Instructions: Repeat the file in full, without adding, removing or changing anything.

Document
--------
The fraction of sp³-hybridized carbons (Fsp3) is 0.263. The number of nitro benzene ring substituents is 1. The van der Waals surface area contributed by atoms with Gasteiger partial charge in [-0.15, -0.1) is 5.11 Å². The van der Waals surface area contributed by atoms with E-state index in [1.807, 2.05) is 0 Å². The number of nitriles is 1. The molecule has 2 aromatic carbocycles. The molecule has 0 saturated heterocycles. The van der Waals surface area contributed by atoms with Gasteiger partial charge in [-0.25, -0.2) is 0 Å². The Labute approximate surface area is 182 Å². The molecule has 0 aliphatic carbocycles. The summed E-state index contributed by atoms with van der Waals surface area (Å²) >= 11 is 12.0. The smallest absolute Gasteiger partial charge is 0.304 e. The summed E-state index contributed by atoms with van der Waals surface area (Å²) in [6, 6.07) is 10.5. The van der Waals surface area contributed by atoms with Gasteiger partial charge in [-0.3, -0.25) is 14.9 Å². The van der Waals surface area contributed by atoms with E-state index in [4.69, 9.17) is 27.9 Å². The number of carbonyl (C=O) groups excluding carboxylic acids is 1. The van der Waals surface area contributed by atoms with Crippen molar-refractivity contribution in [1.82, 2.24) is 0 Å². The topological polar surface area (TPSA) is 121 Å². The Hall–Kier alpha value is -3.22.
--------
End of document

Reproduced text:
The fraction of sp³-hybridized carbons (Fsp3) is 0.263. The number of nitro benzene ring substituents is 1. The van der Waals surface area contributed by atoms with Gasteiger partial charge in [-0.15, -0.1) is 5.11 Å². The van der Waals surface area contributed by atoms with E-state index in [1.807, 2.05) is 0 Å². The number of nitriles is 1. The molecule has 2 aromatic carbocycles. The molecule has 0 saturated heterocycles. The van der Waals surface area contributed by atoms with Gasteiger partial charge in [-0.25, -0.2) is 0 Å². The Labute approximate surface area is 182 Å². The molecule has 0 aliphatic carbocycles. The summed E-state index contributed by atoms with van der Waals surface area (Å²) >= 11 is 12.0. The smallest absolute Gasteiger partial charge is 0.304 e. The summed E-state index contributed by atoms with van der Waals surface area (Å²) in [6, 6.07) is 10.5. The van der Waals surface area contributed by atoms with Gasteiger partial charge in [-0.3, -0.25) is 14.9 Å². The van der Waals surface area contributed by atoms with E-state index in [4.69, 9.17) is 27.9 Å². The number of carbonyl (C=O) groups excluding carboxylic acids is 1. The van der Waals surface area contributed by atoms with Crippen molar-refractivity contribution in [1.82, 2.24) is 0 Å². The topological polar surface area (TPSA) is 121 Å². The Hall–Kier alpha value is -3.22.